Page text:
FIG. 16 is an isometric view of another embodiment of the present invention, a pusher/bucket which employs hydraulic cylinders to position the wings and the drop blade, and where the wings assume only two work positions. FIG. 16 shows the wings when positioned normal to the back plate. In this embodiment, blocking plates that extend between the wing brackets are formed integrally with the wings, rather than being affixed to the back assembly. FIG. 16 also illustrates wing support blocks which can be placed on each of the wings to provide additional support of the wings when they reside against the raised drop blade.

FIG. 17 is a partial view of the embodiment shown in FIG. 16 when the wing has been moved to its second working position, where it is folded against the raised drop blade.

FIG. 18 is an isometric view of another embodiment of the present invention, a pusher/bucket which again employs hydraulic cylinders to position the wings and the drop blade. This embodiment also has blocking plates attached to the wings. Gaps are needed between the blocking plates and the back plate, the size being a function of the details of the drop blade. If the drop blade has a V-cross section, the gaps will need to be larger to allow pivoting the blocking plate past the drop blade when raised; thus, this embodiment employs a planar drop blade. Also, when a hydraulic cylinder is employed to lift the drop blade, it must be positioned clear of the blocking plates in order for the wings to be able to open beyond 90°. Seals over the gaps are provided, and are fabricated from a flexible, resilient material which extends over the residual openings. The seals can also serve to block fines from passing through the gaps.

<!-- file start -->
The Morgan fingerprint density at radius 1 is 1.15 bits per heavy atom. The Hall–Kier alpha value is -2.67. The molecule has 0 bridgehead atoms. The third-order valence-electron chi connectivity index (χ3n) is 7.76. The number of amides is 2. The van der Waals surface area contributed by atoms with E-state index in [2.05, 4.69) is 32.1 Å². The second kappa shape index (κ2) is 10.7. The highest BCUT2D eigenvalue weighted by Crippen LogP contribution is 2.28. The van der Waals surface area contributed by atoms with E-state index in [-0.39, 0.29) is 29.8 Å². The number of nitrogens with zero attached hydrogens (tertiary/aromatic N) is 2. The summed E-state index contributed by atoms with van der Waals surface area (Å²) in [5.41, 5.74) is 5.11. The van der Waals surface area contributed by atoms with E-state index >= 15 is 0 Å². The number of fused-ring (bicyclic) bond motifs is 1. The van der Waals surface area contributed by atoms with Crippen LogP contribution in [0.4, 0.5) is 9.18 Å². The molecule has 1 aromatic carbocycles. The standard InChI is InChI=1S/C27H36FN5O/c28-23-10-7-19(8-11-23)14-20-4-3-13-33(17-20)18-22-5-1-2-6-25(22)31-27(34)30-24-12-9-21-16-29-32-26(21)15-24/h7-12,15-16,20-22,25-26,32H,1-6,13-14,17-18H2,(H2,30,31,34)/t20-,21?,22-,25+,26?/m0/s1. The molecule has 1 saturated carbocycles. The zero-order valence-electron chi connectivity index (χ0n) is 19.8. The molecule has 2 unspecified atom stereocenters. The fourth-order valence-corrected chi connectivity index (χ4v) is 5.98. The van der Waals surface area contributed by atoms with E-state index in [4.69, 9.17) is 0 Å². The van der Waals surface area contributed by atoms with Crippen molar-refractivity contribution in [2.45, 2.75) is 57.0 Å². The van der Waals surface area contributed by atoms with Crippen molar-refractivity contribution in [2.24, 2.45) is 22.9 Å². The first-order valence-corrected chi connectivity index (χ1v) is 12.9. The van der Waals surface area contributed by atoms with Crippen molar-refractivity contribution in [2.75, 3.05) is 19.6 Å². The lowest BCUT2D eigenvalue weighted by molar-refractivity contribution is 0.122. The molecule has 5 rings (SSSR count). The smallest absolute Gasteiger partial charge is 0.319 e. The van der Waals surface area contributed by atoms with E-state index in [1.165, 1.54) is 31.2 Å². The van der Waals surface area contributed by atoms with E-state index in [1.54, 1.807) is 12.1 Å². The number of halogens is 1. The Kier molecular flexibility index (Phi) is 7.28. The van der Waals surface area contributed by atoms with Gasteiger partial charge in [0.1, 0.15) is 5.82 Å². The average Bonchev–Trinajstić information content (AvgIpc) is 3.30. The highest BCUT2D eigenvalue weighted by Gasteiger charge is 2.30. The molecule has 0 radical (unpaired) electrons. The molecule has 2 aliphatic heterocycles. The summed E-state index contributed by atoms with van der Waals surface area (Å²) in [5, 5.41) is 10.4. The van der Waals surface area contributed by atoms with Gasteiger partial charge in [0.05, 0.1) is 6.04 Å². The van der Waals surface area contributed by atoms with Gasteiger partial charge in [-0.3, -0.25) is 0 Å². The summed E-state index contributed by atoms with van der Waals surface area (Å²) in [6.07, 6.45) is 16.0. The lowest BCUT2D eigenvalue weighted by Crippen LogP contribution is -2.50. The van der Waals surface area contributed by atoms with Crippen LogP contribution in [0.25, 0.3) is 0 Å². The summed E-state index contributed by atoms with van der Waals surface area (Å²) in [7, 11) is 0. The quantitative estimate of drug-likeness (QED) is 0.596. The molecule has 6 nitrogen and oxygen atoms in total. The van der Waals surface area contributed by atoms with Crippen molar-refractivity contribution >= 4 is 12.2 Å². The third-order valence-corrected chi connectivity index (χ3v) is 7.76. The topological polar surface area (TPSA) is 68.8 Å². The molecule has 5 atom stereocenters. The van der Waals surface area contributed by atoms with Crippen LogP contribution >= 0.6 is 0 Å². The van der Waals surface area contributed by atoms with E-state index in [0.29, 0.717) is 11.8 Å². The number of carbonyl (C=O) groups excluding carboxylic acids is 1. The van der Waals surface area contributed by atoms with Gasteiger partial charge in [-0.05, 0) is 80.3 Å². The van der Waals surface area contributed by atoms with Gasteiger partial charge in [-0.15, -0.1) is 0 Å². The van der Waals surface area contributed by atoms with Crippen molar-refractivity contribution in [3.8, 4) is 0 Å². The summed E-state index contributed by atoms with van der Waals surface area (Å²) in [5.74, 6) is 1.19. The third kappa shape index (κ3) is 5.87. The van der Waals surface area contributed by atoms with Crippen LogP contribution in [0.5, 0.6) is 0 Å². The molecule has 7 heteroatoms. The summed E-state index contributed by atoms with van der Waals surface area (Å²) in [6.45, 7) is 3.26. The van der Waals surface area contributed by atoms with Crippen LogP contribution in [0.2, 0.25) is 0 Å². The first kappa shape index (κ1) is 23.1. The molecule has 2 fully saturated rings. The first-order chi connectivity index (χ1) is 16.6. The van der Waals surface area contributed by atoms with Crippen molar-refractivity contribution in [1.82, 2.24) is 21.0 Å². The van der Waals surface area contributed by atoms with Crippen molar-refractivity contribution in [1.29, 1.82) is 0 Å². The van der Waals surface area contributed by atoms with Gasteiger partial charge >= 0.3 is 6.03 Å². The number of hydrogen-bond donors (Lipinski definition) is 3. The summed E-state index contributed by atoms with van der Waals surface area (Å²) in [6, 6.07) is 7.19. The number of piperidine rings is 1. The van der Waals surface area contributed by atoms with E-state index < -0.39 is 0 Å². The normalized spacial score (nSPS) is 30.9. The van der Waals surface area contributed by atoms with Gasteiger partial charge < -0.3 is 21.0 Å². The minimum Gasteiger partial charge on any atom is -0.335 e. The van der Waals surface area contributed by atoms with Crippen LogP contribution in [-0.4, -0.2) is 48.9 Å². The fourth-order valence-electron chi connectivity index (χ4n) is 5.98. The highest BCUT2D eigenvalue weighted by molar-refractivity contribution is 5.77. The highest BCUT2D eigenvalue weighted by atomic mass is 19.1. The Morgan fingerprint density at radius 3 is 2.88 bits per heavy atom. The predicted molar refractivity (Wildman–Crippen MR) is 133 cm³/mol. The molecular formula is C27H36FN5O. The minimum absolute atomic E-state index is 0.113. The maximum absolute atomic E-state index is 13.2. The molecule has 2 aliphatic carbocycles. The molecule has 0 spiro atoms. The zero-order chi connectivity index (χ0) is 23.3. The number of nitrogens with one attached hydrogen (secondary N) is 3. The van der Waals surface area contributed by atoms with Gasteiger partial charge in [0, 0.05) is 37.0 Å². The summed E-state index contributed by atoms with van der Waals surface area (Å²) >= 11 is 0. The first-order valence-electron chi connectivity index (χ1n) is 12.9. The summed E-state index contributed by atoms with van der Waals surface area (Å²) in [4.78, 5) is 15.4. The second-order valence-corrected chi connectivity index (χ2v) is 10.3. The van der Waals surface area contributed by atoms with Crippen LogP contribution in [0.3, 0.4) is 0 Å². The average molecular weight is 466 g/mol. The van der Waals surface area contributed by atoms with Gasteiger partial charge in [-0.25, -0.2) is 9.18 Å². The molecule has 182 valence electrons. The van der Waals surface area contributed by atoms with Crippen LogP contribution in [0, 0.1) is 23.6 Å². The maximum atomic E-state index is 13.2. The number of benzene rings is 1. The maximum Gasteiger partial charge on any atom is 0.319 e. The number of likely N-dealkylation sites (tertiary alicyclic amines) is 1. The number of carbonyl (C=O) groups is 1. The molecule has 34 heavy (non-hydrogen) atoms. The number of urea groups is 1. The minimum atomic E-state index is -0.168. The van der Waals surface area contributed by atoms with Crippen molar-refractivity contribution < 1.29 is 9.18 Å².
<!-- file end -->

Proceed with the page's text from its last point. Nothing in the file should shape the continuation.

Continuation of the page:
FIG. 19 is a partial view of the embodiment shown in FIG. 18 when the wing is positioned parallel to the drop blade. In this position, the blocking plate and the wing tabs forcibly engage the seal.

FIG. 20 is a partial view of the embodiment shown in FIGS. 18 and 19 when the wing has been pivoted to an extended position where the included angle between the wing and the back plate is obtuse. In this position, a portion of the wing forcibly engages the seal.

FIG. 21 is an isometric view of a pusher/bucket which forms another embodiment of the present invention. This embodiment employs springs connected between the back frame and the drop blade to counteract the weight of the drop blade as it is raised and lowered.

FIG. 22 is a partially exploded isometric view showing a hollow structure for the drop blade shown in FIG. 21 which can result in reduced weight.

FIG. 23 is a partially exploded isometric view that illustrates another structure for a drop blade which can be employed in the embodiment shown in FIG. 21. This drop blade has a drop blade main body that is formed from a single plate to facilitate fabrication. A mounting bar is affixed to the drop blade main body, and a cutting edge is bolted to the mounting bar, allowing ease of replacement.